As with any professional organization, members of the National Association of Realtors are diverse. There are members of both sexes, members of all generations, and members with varying amounts of experience. According to the group’s 2016 Member Profile, however, there have been shifts in some of these groups. For example, the report shows a drop in Realtors’ median age from 57 last year to 53 this year, the lowest that number has been since 2008 (when the median age was 52). Related to that, the typical Realtor reported a median of 10 years of experience in real estate, which is down from the 12 years in the last profile. Looking at those numbers from another angle, 41 percent of Realtors were more than 60 years old in last year’s report, while only 2 percent were under age 30. Today, the percent of Realtors older than 60 is down to 30 percent, and the number of those younger than 30 is up to 5 percent.
Hilton Head Real Estate
ENGEL & Völkers, SOAR PARTNER FOR GALLERY EVENT
SOAR-Special Recreation worked with partner Engel & Völkers to plan a unique gallery event to launch the #WeLiveHereHHI campaign, a movement recognizing the Special Olympians in our community and celebrating the natural beauty of Hilton Head Island and Bluffton. Many residents in our community aren’t aware of the Special Olympians living in our very own neighborhoods.
I remembered the day my parents moved out of the home they owned for more than 40 years. I could not imagine living in one house for all those years, but that was not unusual for people who bought in 1949.
Today, according to the National Association of Realtors’ 2016 Home Buyer and Seller Generational Trendsreport, homebuyers between the ages of 61 and 69 expect to stay in their homes the longest when compared to all other age groups, at 20 years. Buyers ages 36-60 and those 70-90 all expect to stay in the homes they purchase for 15 years, while buyers 35 and younger expect to be in their newly bought homes for 10 years.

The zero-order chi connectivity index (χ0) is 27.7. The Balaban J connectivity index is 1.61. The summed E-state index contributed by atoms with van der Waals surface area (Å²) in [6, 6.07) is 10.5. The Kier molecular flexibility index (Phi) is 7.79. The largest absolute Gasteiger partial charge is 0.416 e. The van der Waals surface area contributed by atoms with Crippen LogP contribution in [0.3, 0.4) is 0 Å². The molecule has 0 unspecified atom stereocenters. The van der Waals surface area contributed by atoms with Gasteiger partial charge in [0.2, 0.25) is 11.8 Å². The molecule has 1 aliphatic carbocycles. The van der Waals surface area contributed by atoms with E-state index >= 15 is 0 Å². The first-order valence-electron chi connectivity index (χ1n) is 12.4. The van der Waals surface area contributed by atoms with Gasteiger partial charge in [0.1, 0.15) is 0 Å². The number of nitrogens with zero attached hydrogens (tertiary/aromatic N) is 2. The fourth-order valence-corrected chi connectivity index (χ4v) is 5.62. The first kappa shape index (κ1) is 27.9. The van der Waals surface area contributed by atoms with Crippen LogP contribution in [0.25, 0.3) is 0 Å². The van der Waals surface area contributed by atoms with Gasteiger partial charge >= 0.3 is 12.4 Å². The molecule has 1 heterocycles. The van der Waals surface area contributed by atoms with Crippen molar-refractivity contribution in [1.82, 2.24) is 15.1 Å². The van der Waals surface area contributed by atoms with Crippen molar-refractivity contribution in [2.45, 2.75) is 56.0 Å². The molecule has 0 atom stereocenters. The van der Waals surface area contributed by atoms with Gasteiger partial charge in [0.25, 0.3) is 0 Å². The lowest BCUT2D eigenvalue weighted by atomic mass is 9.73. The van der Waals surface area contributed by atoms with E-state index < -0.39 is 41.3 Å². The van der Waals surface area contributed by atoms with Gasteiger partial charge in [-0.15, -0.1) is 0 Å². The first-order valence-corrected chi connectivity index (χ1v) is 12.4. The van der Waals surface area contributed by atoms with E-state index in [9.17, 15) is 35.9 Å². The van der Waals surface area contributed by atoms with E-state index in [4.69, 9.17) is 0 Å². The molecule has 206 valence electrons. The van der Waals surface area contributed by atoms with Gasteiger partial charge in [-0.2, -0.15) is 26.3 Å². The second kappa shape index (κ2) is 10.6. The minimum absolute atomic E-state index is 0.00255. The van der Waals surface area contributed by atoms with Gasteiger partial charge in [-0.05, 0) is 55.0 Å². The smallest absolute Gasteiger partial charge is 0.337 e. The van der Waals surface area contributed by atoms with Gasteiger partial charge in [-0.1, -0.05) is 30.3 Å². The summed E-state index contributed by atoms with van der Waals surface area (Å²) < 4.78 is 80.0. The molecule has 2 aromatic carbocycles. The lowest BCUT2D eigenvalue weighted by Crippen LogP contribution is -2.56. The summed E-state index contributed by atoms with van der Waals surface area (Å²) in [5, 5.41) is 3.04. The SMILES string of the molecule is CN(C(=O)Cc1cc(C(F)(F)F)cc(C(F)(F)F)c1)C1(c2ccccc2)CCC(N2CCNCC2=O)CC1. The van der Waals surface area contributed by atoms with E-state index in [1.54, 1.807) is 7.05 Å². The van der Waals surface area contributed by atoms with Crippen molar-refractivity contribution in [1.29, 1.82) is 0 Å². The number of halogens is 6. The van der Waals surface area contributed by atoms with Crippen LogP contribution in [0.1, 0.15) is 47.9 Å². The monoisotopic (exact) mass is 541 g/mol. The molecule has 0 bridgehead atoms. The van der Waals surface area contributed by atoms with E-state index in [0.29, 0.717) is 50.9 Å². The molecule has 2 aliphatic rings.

When you are buying or selling real estate, it might not even cross your mind that the safety of your home and personal information could be at risk during the transaction process. Typically, sellers know to clean closets, declutter rooms and freshen paint. But it is also important that you secure your home — after all, strangers will be walking through your home during showings. Realtors do their best to to interview prospective buyers and take all precautions when showing your home, but you can help by alleviating temptation.
In 1951, there was one hotel on Hilton Head Island: the Sea Crest on North Forest Beach Drive. It had a grand total of two rooms, but expanded to eight by 1960.
The Sea Crest was built because day-trippers to this little-known island “were constantly getting stranded, having missed the last ferry trip of the day back to Buckingham Landing,” according to a newspaper column by Jim Littlejohn from the files of the Heritage Library on Hilton Head.
Demand to live in the Lowcountry has always been high
EDITOR’S NOTE: As part of Monthly’s yearlong 30th anniversary celebration, we are highlighting 30 years of different industries in each issue. This month, we feature the real estate industry and how it helped shape Hilton Head Island, Bluffton and the surrounding Lowcountry.
The real estate industry has evolved and changed over the past 30 years.
Back in 1986, we couldn’t even fathom the idea of consumers having the ability to search real estate in the privacy of their own homes. Today, there are numerous platforms that allow consumers the ability to search properties, view pictures and receive neighborhood information.
ENGEL & VÖLKERS HONORS TURNER WITH TOP AWARD
Engel & Völkers, the European-based premium real estate brand, announced that Rick Turner of Engel & Völkers Hilton Head Island-Bluffton has been inducted into the firm’s ultra-exclusive Private Office network. Turner is one of a select group of the brand’s advisors worldwide to be awarded with this distinction.